Carlos Martinez, Director of Valuation and Advisory, Knight Frank Thailand, pointed out that before the COVID-19 pandemic Phuket was already affected by global economic uncertainty, the China-US trade war, the appreciation of the Thai Baht, and a fall in the number of domestic tourists, while the number of international tourists increased only moderately in 2019 compared to previous years. In all, the total number of travelers only grew by 0.6% Y-o-Y in 2019, Mr Martinez said.
The first half of 2020 has witnessed a significant plunge in the number of tourist arrivals due to the travel restrictions imposed locally and globally to prevent further spread of the ongoing COVID-19 outbreak, resulting in a plunge in the hotel occupancy rates.
The situation is having a strong impact in the island as the hospitality industry represents almost half of the total GPP in Phuket, Mr Martinez added.
The number of international tourists in the first quarter of 2020 declined by 33.8% Y-o-Y to 1.06 million, starting in January, when the Chinese market, the largest international market feeder, declined as the Chinese government imposed outbound travel restrictions.
During the poor market conditions, some hotel operators suspended their operations and some offered deep discounts on room rates, promotion campaigns and packages, to attract local customers, Mr Martinez noted.
Supply and Demand
According to research conducted by Knight Frank Thailand, Patong comprises the majority of the luxury and upscale hotel supply at 24% of the total supply followed by Karon (15%), Bang Tao (14%), Kata (13%) and Kamala (10%).
In 1H 2020, only one upscale hotel opened in Phuket, providing an additional 600 rooms: the Four Points by Sheraton Patong Beach. At the end of 1H 2020, there were 22,461 luxury and upscale hotel rooms in Phuket, said a report by Knight Frank released yesterday (July 31).
As the number of travelers dropped due to the COVID-19 outbreak at the end of 2019, the occupancy rate of luxury and upscale hotels plummeted, falling 22 percentage points Y-o-Y to 38%. The temporary closure of Phuket International Airport since April resulted in the lowest level of hotel occupancy rates, forcing some hotel operators to suspend their operations until market recovery, the report noted.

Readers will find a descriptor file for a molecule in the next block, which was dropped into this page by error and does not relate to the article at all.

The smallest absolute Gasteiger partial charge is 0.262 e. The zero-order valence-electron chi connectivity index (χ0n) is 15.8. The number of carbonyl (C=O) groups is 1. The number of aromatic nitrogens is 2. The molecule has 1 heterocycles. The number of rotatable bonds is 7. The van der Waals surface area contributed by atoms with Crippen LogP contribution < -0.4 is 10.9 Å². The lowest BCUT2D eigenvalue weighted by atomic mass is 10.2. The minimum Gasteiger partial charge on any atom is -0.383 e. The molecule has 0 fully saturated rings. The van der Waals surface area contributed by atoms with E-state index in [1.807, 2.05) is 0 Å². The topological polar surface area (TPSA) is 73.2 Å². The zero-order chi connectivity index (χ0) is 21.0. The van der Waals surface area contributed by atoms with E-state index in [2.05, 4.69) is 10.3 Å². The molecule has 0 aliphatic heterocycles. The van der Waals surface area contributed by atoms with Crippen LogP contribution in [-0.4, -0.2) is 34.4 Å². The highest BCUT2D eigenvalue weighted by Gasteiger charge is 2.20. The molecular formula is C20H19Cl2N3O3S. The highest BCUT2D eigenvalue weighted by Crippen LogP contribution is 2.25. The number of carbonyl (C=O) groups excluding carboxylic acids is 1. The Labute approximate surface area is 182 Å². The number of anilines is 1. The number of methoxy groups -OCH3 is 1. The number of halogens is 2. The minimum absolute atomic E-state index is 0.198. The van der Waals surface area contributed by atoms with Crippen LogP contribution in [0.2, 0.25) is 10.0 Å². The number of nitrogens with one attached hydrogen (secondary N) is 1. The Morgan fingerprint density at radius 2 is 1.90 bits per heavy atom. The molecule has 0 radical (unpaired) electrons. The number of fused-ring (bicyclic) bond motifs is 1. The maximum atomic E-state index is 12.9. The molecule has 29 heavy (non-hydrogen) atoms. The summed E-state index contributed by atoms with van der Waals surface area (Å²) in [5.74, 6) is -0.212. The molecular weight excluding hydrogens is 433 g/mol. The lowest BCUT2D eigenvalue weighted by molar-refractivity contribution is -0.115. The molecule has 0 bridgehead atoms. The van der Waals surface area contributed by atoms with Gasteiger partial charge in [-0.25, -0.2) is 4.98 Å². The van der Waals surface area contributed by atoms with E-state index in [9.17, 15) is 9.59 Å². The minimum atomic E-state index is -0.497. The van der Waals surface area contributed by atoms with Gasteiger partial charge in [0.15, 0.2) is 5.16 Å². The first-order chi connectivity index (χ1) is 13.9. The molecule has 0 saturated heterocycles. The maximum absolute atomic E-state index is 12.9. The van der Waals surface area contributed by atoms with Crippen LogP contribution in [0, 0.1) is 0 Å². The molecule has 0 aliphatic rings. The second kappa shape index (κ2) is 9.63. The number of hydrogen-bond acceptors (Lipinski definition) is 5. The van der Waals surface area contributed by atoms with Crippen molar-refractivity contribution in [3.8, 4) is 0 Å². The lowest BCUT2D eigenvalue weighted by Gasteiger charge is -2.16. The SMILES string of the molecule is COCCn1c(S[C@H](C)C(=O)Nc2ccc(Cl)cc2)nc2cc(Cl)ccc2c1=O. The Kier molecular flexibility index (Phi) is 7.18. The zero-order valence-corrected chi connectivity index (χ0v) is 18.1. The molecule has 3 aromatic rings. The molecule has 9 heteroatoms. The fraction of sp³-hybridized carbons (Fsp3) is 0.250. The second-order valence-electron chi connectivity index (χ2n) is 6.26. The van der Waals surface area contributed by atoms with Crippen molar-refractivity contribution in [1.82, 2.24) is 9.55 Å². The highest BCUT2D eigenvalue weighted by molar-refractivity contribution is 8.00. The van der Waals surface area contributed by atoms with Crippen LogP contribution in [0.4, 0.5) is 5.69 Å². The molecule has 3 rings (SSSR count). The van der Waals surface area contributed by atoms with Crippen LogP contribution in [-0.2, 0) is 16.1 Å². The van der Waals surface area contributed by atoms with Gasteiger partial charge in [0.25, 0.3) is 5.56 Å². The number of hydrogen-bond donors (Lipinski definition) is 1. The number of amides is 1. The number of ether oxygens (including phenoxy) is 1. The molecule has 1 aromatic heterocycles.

The average daily rate (ADR) of luxury and upscale hotels fell 6% Y-o-Y to B3,840 making the drop a record low for the past few years, it added.
Mr Martinez pointed out that 11 hotels were scheduled to open in Phuket this year, providing about 2,431 rooms. Besides the Four Points by Sheraton Patong Beach, the remaining might postpone their openings due to the current epidemic situation. These include Anayara Luxx Panwa Resort (44 rooms), Angsana Ocean View (116 rooms), Island Escape by Burasari Phase 2 (220 rooms), JW Marriott Phuket Resort & Spa Chalong Bay (189 rooms), and Noxu Roxy Phuket (91 rooms) in the luxury segment. Also likely to be affected, in the upscale segment, are the openings of the Dhawa hotel (150 rooms), Ramada Plaza Grand Himalai Resort (426 rooms), Utopia Mai Khao (92 rooms), Wyndham Chalong Phuket (150 rooms), and Wyndham Nai Harn Resort Phuket (353 rooms),
“The closure of Phuket International Airport on April 3 to stop the spread of the COVID-19 caused a fall in the number of visitors. As a result, demand for hotel rooms fell dramatically. Some hotel operators kept their businesses suspended to reduce losses until clear signs of market recovery,” Mr Martinez explained.
“The airport opened to receive domestic flights on June 16. Thus, we expect to see local tourism picking up in the third quarter, and, as global travel restrictions are lifted, international travel may return slowly during the fourth quarter, or beginning of the next year,” he added.
“Overall, we expect the average occupancy rate for luxury and upscale hotels in Phuket to decrease sharply below 50%, and the ADR to drop by 5-10% Y-o-Y in 2020,” Mr Martinez said.
“The number of tourists to Thailand is expected to hit a record low in 2020, and the occupancy rate of hotels is expected to drop drastically. The hotel industry in Thailand is facing an extremely challenging environment, with a long lasting impact from the pandemic. In the short term, Phuket’s economic dependence on the tourism industry will suffer due to the travel restrictions resulting from the COVID-19 pandemic.
“Nevertheless, in the long term, Phuket’s hotel sector will be bolstered by improved infrastructure, e.g., Phuket International Airport expansion Phase 2 due in mid-2020, increasing the capacity to 18.5 million passengers per year, and phase 3 by 2023-25 increasing to 25 million passengers per year, the Phuket Light Rail Transit System by 2024, and the new Andaman International Airport by 2025,” he said.
“Phuket upholds an attractive position as an international and local tourist destination and keeps growing and expanding their accommodation offer. In 2019, three new shopping malls opened; Central Patong, Porto de Phuket and Blue Tree Phuket, enhancing Phuket’s attractiveness as a tourist destination,” Mr Martinez concluded.